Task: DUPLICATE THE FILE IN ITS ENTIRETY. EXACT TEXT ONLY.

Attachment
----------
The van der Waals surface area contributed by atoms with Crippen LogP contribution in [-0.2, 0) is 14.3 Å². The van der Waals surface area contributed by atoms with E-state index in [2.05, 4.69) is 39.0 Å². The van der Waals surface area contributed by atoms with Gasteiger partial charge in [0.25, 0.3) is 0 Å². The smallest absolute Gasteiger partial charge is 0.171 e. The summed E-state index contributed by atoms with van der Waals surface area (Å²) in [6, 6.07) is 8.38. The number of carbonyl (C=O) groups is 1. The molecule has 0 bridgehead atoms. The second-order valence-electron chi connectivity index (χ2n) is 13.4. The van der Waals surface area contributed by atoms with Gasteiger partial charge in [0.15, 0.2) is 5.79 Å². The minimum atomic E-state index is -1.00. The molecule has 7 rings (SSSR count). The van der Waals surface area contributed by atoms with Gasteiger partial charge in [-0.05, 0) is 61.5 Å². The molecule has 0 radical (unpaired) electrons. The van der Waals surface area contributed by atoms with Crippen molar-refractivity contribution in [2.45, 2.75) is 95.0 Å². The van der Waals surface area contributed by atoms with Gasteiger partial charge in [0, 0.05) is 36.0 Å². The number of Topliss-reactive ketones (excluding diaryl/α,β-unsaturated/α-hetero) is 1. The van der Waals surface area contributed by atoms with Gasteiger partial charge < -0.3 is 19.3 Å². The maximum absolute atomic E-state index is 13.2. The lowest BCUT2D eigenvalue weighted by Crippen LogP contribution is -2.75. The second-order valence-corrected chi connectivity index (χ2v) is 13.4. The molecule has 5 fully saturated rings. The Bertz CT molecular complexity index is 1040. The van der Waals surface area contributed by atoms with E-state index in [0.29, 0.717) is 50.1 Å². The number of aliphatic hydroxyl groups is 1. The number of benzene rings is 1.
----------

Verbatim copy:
The van der Waals surface area contributed by atoms with Crippen LogP contribution in [-0.2, 0) is 14.3 Å². The van der Waals surface area contributed by atoms with E-state index in [2.05, 4.69) is 39.0 Å². The van der Waals surface area contributed by atoms with Gasteiger partial charge in [0.25, 0.3) is 0 Å². The smallest absolute Gasteiger partial charge is 0.171 e. The summed E-state index contributed by atoms with van der Waals surface area (Å²) in [6, 6.07) is 8.38. The number of carbonyl (C=O) groups is 1. The molecule has 0 bridgehead atoms. The second-order valence-electron chi connectivity index (χ2n) is 13.4. The van der Waals surface area contributed by atoms with Gasteiger partial charge in [0.15, 0.2) is 5.79 Å². The minimum atomic E-state index is -1.00. The molecule has 7 rings (SSSR count). The van der Waals surface area contributed by atoms with Gasteiger partial charge in [-0.05, 0) is 61.5 Å². The molecule has 0 radical (unpaired) electrons. The van der Waals surface area contributed by atoms with Crippen molar-refractivity contribution in [2.45, 2.75) is 95.0 Å². The van der Waals surface area contributed by atoms with Gasteiger partial charge in [0, 0.05) is 36.0 Å². The number of Topliss-reactive ketones (excluding diaryl/α,β-unsaturated/α-hetero) is 1. The van der Waals surface area contributed by atoms with Gasteiger partial charge < -0.3 is 19.3 Å². The maximum absolute atomic E-state index is 13.2. The lowest BCUT2D eigenvalue weighted by Crippen LogP contribution is -2.75. The second-order valence-corrected chi connectivity index (χ2v) is 13.4. The molecule has 5 fully saturated rings. The Bertz CT molecular complexity index is 1040. The van der Waals surface area contributed by atoms with E-state index in [0.29, 0.717) is 50.1 Å². The number of aliphatic hydroxyl groups is 1. The number of benzene rings is 1.